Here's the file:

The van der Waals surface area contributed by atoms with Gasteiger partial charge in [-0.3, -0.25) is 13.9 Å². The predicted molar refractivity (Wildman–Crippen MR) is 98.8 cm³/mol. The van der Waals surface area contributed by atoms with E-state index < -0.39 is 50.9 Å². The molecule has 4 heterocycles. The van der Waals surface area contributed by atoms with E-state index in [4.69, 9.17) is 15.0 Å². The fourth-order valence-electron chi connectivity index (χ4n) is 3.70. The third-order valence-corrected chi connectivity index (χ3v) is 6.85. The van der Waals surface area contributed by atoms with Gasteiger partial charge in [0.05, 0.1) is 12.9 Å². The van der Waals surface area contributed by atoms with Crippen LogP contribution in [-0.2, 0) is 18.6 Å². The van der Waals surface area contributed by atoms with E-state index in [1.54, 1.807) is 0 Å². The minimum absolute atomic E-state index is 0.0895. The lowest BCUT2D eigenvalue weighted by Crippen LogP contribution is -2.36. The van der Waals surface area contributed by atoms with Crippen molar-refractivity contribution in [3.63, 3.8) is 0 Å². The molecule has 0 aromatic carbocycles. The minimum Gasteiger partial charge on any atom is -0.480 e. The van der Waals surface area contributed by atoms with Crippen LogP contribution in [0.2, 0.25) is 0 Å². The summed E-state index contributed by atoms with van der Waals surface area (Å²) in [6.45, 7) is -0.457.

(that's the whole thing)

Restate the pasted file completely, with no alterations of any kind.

The van der Waals surface area contributed by atoms with Gasteiger partial charge in [-0.3, -0.25) is 13.9 Å². The predicted molar refractivity (Wildman–Crippen MR) is 98.8 cm³/mol. The van der Waals surface area contributed by atoms with E-state index < -0.39 is 50.9 Å². The molecule has 4 heterocycles. The van der Waals surface area contributed by atoms with E-state index in [4.69, 9.17) is 15.0 Å². The fourth-order valence-electron chi connectivity index (χ4n) is 3.70. The third-order valence-corrected chi connectivity index (χ3v) is 6.85. The van der Waals surface area contributed by atoms with Gasteiger partial charge in [0.05, 0.1) is 12.9 Å². The van der Waals surface area contributed by atoms with Crippen LogP contribution in [-0.2, 0) is 18.6 Å². The van der Waals surface area contributed by atoms with E-state index in [1.54, 1.807) is 0 Å². The minimum absolute atomic E-state index is 0.0895. The lowest BCUT2D eigenvalue weighted by Crippen LogP contribution is -2.36. The van der Waals surface area contributed by atoms with Crippen molar-refractivity contribution in [3.63, 3.8) is 0 Å². The molecule has 0 aromatic carbocycles. The minimum Gasteiger partial charge on any atom is -0.480 e. The van der Waals surface area contributed by atoms with Crippen LogP contribution in [0.2, 0.25) is 0 Å². The summed E-state index contributed by atoms with van der Waals surface area (Å²) in [6.45, 7) is -0.457.